Optimism, an Ethereum Layer 2, had a lot of buzz when it launched its OP token a few months ago. For a long time, people had been calling for L2s to launch tokens, as hardcore Ethereum believers viewed investing in L2s to be the same thing as investing in the future of Ethereum. Today it seems like Starkware is the only major player who has decided not to launch a token at all.
Not all token launches are made equal though. Many tokens have predatory issuance schedules–a common practice in the DeFi world that usually takes the form of printing large amounts of tokens to fund the project's growth. In DeFi, this looks like making new tokens at the time of paying out customers for offering liquidity, or other similar actions. Those tokens are often sold shortly after.
This does two things: first, it gives immediate access to new funds for the project to incentivize behavior or payments. While this has some upsides, generally companies that turn to alternative forms of accessing capital do it because they don’t have access to traditional forms of capital–and that’s rarely an accident. Investors are all too eager to buy into successful companies, so why do these companies have to pay for use by undermining their own assets? Remember, having good cash flow and high value equity is how these founders make money.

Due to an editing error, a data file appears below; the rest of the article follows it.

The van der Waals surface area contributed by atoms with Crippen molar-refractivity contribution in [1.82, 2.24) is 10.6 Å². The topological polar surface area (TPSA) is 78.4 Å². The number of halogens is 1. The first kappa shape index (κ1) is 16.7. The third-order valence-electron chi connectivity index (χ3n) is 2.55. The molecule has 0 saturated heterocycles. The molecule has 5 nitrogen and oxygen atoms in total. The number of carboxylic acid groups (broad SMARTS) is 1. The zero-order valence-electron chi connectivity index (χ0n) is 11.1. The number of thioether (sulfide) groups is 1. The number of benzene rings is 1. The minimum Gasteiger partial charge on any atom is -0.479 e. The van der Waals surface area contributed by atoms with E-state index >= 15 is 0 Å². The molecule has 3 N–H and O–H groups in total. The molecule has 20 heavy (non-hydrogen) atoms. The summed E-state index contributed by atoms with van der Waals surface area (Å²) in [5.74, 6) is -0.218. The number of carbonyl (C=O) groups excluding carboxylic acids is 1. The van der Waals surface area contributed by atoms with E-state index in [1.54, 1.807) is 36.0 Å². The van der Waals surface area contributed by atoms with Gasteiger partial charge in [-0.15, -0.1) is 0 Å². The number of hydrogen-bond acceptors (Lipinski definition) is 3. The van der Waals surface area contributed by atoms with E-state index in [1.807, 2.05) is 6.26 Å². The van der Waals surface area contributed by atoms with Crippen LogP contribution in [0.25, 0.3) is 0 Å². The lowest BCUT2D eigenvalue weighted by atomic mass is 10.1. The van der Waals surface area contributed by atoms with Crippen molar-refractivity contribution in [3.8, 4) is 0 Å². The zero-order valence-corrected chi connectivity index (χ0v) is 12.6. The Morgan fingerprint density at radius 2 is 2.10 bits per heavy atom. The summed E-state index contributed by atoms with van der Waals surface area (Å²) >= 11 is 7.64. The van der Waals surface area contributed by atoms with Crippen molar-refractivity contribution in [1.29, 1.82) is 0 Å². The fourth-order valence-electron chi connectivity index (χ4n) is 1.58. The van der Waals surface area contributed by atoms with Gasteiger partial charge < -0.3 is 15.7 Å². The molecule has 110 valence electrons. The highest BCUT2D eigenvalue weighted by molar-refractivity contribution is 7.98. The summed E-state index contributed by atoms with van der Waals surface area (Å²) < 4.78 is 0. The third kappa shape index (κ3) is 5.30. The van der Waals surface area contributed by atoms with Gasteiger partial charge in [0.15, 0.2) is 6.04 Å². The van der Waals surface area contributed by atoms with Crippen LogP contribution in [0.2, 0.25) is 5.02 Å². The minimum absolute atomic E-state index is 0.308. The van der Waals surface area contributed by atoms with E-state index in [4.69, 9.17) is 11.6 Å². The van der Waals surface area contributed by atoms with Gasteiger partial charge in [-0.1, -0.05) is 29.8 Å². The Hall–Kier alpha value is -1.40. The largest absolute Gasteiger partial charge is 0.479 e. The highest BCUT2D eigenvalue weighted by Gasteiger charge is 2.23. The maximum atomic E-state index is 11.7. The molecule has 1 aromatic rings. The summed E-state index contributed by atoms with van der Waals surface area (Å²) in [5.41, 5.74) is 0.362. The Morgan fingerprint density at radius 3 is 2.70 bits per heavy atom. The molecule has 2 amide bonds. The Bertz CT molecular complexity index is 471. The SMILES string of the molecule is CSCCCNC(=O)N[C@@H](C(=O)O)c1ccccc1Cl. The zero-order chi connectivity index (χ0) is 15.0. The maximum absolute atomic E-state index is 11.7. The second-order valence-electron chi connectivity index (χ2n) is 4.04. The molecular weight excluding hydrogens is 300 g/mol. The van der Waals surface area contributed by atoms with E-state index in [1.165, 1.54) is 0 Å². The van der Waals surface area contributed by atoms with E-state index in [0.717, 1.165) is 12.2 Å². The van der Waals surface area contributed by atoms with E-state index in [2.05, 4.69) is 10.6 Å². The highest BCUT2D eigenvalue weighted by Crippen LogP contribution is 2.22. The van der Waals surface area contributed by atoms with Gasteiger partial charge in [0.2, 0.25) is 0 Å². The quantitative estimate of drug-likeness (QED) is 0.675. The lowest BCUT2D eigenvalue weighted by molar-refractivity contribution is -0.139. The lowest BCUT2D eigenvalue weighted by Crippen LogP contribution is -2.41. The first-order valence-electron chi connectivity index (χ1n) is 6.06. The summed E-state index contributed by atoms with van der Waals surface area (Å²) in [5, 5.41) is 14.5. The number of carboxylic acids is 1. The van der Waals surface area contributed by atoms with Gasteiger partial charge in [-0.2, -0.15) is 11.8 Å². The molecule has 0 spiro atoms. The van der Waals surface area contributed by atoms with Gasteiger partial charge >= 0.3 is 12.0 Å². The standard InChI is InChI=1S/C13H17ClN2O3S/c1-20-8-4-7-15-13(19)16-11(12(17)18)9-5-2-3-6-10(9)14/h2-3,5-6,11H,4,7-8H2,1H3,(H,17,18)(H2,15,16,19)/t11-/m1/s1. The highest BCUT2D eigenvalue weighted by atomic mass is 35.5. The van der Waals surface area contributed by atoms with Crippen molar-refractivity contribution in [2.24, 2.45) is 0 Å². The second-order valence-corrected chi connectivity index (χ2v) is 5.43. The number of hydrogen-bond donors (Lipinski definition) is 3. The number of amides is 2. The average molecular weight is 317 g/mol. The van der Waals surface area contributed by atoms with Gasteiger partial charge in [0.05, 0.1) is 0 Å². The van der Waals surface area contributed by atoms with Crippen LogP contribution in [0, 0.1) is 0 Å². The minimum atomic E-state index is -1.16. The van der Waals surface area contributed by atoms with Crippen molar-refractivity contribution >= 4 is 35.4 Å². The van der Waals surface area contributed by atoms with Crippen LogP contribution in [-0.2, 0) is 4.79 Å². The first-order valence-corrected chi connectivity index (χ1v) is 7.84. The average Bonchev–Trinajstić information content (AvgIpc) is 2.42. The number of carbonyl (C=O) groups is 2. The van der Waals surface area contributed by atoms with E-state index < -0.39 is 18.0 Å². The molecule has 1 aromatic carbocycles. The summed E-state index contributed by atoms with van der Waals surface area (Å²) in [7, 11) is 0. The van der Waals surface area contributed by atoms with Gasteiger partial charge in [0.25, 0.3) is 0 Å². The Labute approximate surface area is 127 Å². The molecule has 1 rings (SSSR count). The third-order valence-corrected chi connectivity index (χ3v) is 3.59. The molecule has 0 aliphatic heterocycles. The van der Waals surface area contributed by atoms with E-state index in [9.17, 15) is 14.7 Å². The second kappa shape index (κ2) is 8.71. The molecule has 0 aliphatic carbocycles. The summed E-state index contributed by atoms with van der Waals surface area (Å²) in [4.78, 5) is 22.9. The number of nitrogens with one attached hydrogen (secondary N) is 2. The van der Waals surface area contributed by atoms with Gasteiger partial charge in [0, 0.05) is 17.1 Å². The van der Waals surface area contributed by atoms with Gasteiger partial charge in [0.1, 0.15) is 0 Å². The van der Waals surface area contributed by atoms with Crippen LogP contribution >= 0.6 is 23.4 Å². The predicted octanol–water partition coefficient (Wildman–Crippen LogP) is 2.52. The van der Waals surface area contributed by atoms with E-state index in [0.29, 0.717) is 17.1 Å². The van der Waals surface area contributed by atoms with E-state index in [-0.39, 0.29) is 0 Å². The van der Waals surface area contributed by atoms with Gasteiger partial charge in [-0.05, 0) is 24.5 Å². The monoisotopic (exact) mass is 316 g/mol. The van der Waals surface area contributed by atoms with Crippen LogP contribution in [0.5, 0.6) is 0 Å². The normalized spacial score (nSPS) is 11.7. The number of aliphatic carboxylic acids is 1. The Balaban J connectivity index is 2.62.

Second, this spikes the supply on the market, resulting in price decline. In some cases this is an immediate crash, in some cases it’s a slow and steady down trend. The most common case for immediate crashes is seen when a large lockup period concludes. In general, Venture Capitalists who invest have lockup periods after a token or stock goes public and can be traded. In the crypto world, the average lockup length for VCs seems to be 1 year, after which some investors choose to sell the bulk of their shares and introduce a lot of supply to the market. These lockup periods often apply to tokens earned by employees.
Optimism launched with 200M tokens a few months ago. But that was only one phase of a multi-phase plan that includes issuing an additional 1.8B tokens, starting the next phase Monday July 18th. According to a governance vote page, a goal of this next phase is to “immediately deploy 36M OP tokens.”
Some of these new tokens will be used to trickle out rewards to users, but it should concern investors that an additional 18% of total token supply is being immediately deployed, with plans to 10x the total supply.
To be clear, I’m of the opinion that controlled and limited deployment of new tokens is a fine practice, and can be very beneficial to the company. Tech companies generally raise a round, then work like crazy to build enough to justify raising the next round. Web3 token issuance can flatten out these lump sum fund raising rounds, and build more predictable capital accessibility. Token issuance is never directly good for the investor, for each +1% of tokens printed, your shares are worth -1% (though this is often a lagging indicator as the market catches up). The only time this is good for investors is when the entire company outgrows the issuance rate. That doesn’t seem like a good bet in this market.
On top of all of this, the OP token launched on June 1, 2022. That means next June, there will be VC and employee tokens entering the market as people realize some of their gains after their 1 year lockup period ends.